There was a telling comment made by Jeff Tweedy about midway through Wilco’s stunning two-hour set this past Tuesday at Seattle’s Paramount Theatre, that perhaps best summed up the entire evening. Nels Cline had just finished up a particularly spellbinding solo on “Impossible Germany,” when Tweedy turned to the guitarist and quipped, “you keep that up, and you might just become the 81st best guitarist in the world.”
The comment was meant in humor of course, but he also made an excellent point.
Although Wilco is often thought of as being Jeff Tweedy’s band — and rightfully so, since he is their primary singer, songwriter and overall creative mastermind — it was Cline who provided most of the musical fireworks on this night. On songs like “Impossible Germany,” “Bull Black Nova” and “Art Of Almost,” the virtuoso guitarist didn’t so much play his instrument, as he did attack it.
But watching the way that Cline bashes away at the strings to create those glorious washes of cacophonous noise that he does, is just one of the things that makes Wilco such a great live band.
If “One Sunday Morning” (from their great 2011 album The Whole Love) seemed like an uncharacteristically quiet choice to open a big rock show with, it also provided the rest of the boys in the band their own chance to shine. The pristine acoustics of the Paramount served Wilco particularly well here, as they were able to recreate the delicate layers of the album version perfectly, right down to the more subtle keyboard flourishes of Mikael Jorgenson and Pat Sansone.
Bassist (and co-founder) John Stirratt was another standout throughout the night, providing both the thunderous bottom layer anchoring songs like “I Might” and “Bull Black Nova,” and contrasting the lighter shades of “One Sunday Morning” with deeper tones that resonated beautifully throughout the entire building. In addition to providing the big beat which served as the kickstarter for Cline’s guitar pyrotechnics on “Art Of Almost” and “Bull Black Nova,” drummer Glenn Kotche also played a variety of bells, chimes and other percussive instruments.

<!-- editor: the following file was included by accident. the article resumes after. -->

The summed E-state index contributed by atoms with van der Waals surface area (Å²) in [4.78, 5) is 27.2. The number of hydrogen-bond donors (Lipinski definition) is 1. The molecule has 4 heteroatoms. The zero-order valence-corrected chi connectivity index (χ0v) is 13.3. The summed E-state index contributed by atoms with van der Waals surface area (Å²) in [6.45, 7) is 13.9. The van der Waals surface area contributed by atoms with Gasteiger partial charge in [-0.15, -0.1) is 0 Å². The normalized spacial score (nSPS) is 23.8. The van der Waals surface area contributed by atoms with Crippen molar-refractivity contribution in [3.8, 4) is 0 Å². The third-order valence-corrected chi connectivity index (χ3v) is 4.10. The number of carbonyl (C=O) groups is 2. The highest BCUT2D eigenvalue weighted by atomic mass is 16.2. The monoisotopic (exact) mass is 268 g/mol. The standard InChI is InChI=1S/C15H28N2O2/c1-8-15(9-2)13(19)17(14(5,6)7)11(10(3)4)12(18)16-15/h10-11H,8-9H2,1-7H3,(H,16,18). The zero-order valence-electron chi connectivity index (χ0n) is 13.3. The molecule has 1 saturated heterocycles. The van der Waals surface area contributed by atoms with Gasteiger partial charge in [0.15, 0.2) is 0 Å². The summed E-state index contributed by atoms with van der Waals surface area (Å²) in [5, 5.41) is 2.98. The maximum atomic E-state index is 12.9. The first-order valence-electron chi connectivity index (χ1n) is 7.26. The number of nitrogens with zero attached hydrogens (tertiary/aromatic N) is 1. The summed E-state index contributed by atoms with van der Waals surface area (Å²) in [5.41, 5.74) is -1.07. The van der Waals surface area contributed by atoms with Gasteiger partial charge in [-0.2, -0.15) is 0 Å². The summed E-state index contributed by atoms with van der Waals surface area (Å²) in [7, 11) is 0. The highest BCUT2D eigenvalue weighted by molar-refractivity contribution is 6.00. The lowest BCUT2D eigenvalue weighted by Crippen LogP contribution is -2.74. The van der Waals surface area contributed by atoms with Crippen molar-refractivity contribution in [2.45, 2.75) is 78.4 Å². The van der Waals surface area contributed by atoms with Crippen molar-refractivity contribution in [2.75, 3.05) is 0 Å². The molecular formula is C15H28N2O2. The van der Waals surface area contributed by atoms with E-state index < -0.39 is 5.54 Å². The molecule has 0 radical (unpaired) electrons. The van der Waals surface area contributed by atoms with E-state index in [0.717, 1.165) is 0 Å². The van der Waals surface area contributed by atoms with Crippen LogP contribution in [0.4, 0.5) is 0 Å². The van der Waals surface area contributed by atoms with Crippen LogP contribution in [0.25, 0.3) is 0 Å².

As a frontman, the best word you could use to describe Jeff Tweedy is “relaxed.” As layered with musical complexities as Wilco’s music can be, Tweedy just radiates warmth and comfort onstage. He can also be quite funny.
Although the crowd at the Paramount skewed mostly older, this still didn’t stop many of them from reverting to their more youthfully rocking days, and showing their appreciation with a few choice yelps and shouts. When one of these “whoos” came during a quieter, somewhat misplaced moment, Tweedy joked “Maybe we should rewrite the rules of rock concerts — instead of shouting “whoo!,” maybe you could just say “you know, I really enjoyed the way you played that song.”
As expected, Wilco performed several songs from The Whole Love (some of which had aired on an episode of the excellent PBS concert series Austin City Limits just a week prior). But the well balanced set also dipped deep into the band’s back catalog, including both oft-played songs like “A Shot In The Arm” and “Heavy Metal Drummer,” as well as rarely heard tracks from earlier albums like Wilco A.M. and Summerteeth.
The show also had noticeably higher production values than past Wilco visits to Seattle. The elaborate, but elegant staging included sophisticated lighting effects and films projected against a backdrop of what looked like torn rags hanging off the ceiling.
One Sunday Morning (Song For Jane Smiley’s Boyfriend)
Art of Almost
Bull Black Nova
Company In My Back
Shouldn’t Be Ashamed
Heavy Metal Drummer
I’m The Man Who Loves You
Dawned On Me
A Shot In The Arm
War On War
Red Eyed and Blue
I Got You